A chronic inflammatory disease with acute inflammatory occurrences, asthma is a major disease of the industrialized world, and it is alarmingly on the rise.1,2 It is the most common medical emergency among children, and it is associated with morbidity and mortality in all age groups. Pollution (including cigarette smoke), delays seeking medical attention, and sympathomimetic side effects of asthma medications have been blamed for the recent increase in asthma incidence.1
Asthmatic bronchoconstriction consists of 2 stages?early and late?and it appears to be a response to allergens or triggers. Mast cells and neutrophils are early responders to allergens or triggers such as exercise, cold air, and fog, whereas eosinophils and possibly basophils respond in the later phase.2 Asthmatic airways display mucus plugging, edema, and contraction of the smooth muscle, resulting in resistance and difficulty with both inhaled and exhaled airflow.
As the inflammation worsens and breathing becomes more difficult, the patient uses accessory muscles to work harder to overcome the resistance, causing expiration to become an active process instead of a passive one. Lung volume increases to permit expiration, eventually leading to hyperinflation and gas trapping. Asthmatic patients often present with tachycardia, tachypnea, wheeze, and diaphoresis. Eventually, acid-base abnormalities may develop as the obstruction worsens.1
Despite an array of treatment options, inadequate medical treatment and undermedication often lead to emergent situations and may even be responsible for the increasing trend in asthma mortality.1 Whereas maintenance medications?such as long-acting beta2 agonists, leukotriene receptor antagonists, and inhaled steroids?prevent asthma attacks, fast-acting or "rescue"medications are designed to stop the attack immediately. Rescue medications vary by setting and patient needs and include inhaled or intravenous (IV) beta2-agonist therapy, aminophylline, and magnesium.
Frequently prescribed for acute asthma attacks, beta-adrenergic medications?such as albuterol (Proventil, Ventolin)?work quickly and reliably to open airways and calm the attack. Beta-adrenergic medications stimulate adenyl cyclase, the enzyme responsible for catalyzing formation of 3',5'-cyclic adenosine monophosphate (cAMP) from adenosine triphosphate. cAMP then mediates cellular responses and is associated with bronchial smooth muscle relaxation and the inhibition of immediate hypersensitivity mediators, especially from mast cells.3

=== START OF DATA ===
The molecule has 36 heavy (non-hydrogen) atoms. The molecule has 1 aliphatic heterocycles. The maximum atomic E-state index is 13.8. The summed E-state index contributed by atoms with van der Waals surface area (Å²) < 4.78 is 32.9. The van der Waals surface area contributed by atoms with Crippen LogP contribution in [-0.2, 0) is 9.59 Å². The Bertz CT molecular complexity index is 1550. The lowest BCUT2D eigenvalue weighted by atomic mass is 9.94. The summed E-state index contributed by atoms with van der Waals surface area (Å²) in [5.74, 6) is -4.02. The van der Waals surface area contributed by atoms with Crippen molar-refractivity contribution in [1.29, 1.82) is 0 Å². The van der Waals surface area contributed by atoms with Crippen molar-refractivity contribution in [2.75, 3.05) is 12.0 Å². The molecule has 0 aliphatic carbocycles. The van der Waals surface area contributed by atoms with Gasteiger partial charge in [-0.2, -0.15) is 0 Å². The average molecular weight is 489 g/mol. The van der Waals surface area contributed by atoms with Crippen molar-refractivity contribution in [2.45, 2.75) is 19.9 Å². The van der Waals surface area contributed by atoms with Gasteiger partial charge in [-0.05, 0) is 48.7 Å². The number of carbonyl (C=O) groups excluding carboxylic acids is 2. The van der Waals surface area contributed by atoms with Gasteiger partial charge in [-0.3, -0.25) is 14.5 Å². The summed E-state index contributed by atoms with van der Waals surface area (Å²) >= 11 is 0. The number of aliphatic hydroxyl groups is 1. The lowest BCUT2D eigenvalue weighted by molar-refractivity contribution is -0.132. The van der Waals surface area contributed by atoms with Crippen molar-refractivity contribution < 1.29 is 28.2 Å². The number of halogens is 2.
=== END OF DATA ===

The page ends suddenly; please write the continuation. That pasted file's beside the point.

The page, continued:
Albuterol has been shown to have a preferential affinity to beta2 receptors. Other short-acting inhaled beta2 agonists with beta2 preference are shown in the Table.4
Although the beta2 receptors are primarily located in the bronchial smooth muscle, a concentration ranging from 10% to 50% has been found in the heart as well.3 Logically, cardiotoxicity is a potential yet serious concern. As a result, albuterol and other inhaled beta2 agonists were initially prescribed at 2-to 4-hour intervals. Interval dosing was expected to minimize patient overexposure to the beta2 agonist, thus preventing adverse effects. Recent studies, however, suggest that, for acute patients, continuous nebulization may be more effective and as safe as interval treatment. Side effects, although infrequent with inhaled treatment, include hypokalemia, tremor, and hyperglycemia.1
A recent advancement in beta2-agonist therapy is the marketing of levalbuterol (Xopenex). Traditional albuterol is a racemic 50:50 mixture of Rand S-albuterol. Its beneficial bronchodilation properties have been attributed to the R-albuterol isomer.
Whereas S-albuterol had been thought to be inert, preclinical studies suggest the opposite: S-albuterol may exert an effect on the bronchiolar tissue, and its effect may be potentially harmful. Studies suggest that Salbuterol may exhibit contractile-agent characteristics by increasing reactivity to histamine, promoting eosinophil activation, and increasing intracellular calcium levels, which causes the airway cells to shorten. Additionally, Salbuterol appears to be retained in the lung tissue longer than the R isomer, thus possibly decreasing the efficacy of additional racemic albuterol doses.5